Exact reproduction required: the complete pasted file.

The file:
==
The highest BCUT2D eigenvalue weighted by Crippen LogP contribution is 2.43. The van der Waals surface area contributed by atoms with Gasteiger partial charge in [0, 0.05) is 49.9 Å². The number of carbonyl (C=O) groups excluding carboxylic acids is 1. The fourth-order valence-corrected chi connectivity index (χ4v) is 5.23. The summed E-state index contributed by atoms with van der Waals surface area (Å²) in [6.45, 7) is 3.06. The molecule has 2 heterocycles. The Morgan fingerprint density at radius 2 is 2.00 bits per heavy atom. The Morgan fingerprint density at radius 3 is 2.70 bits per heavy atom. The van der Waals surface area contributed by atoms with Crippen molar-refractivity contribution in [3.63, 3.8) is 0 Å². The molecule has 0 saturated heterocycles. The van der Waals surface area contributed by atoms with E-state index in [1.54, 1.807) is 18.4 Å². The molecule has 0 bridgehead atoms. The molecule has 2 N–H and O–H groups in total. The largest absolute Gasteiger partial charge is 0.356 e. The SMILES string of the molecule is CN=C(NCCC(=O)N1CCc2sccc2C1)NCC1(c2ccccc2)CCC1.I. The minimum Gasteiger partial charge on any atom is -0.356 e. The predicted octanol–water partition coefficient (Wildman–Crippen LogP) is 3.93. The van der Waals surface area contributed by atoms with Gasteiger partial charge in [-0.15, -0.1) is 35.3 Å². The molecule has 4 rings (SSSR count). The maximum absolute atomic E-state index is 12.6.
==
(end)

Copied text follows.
The highest BCUT2D eigenvalue weighted by Crippen LogP contribution is 2.43. The van der Waals surface area contributed by atoms with Gasteiger partial charge in [0, 0.05) is 49.9 Å². The number of carbonyl (C=O) groups excluding carboxylic acids is 1. The fourth-order valence-corrected chi connectivity index (χ4v) is 5.23. The summed E-state index contributed by atoms with van der Waals surface area (Å²) in [6.45, 7) is 3.06. The molecule has 2 heterocycles. The Morgan fingerprint density at radius 2 is 2.00 bits per heavy atom. The Morgan fingerprint density at radius 3 is 2.70 bits per heavy atom. The van der Waals surface area contributed by atoms with Crippen molar-refractivity contribution in [3.63, 3.8) is 0 Å². The molecule has 0 saturated heterocycles. The van der Waals surface area contributed by atoms with E-state index in [1.54, 1.807) is 18.4 Å². The molecule has 0 bridgehead atoms. The molecule has 2 N–H and O–H groups in total. The largest absolute Gasteiger partial charge is 0.356 e. The SMILES string of the molecule is CN=C(NCCC(=O)N1CCc2sccc2C1)NCC1(c2ccccc2)CCC1.I. The minimum Gasteiger partial charge on any atom is -0.356 e. The predicted octanol–water partition coefficient (Wildman–Crippen LogP) is 3.93. The van der Waals surface area contributed by atoms with Gasteiger partial charge in [-0.15, -0.1) is 35.3 Å². The molecule has 4 rings (SSSR count). The maximum absolute atomic E-state index is 12.6.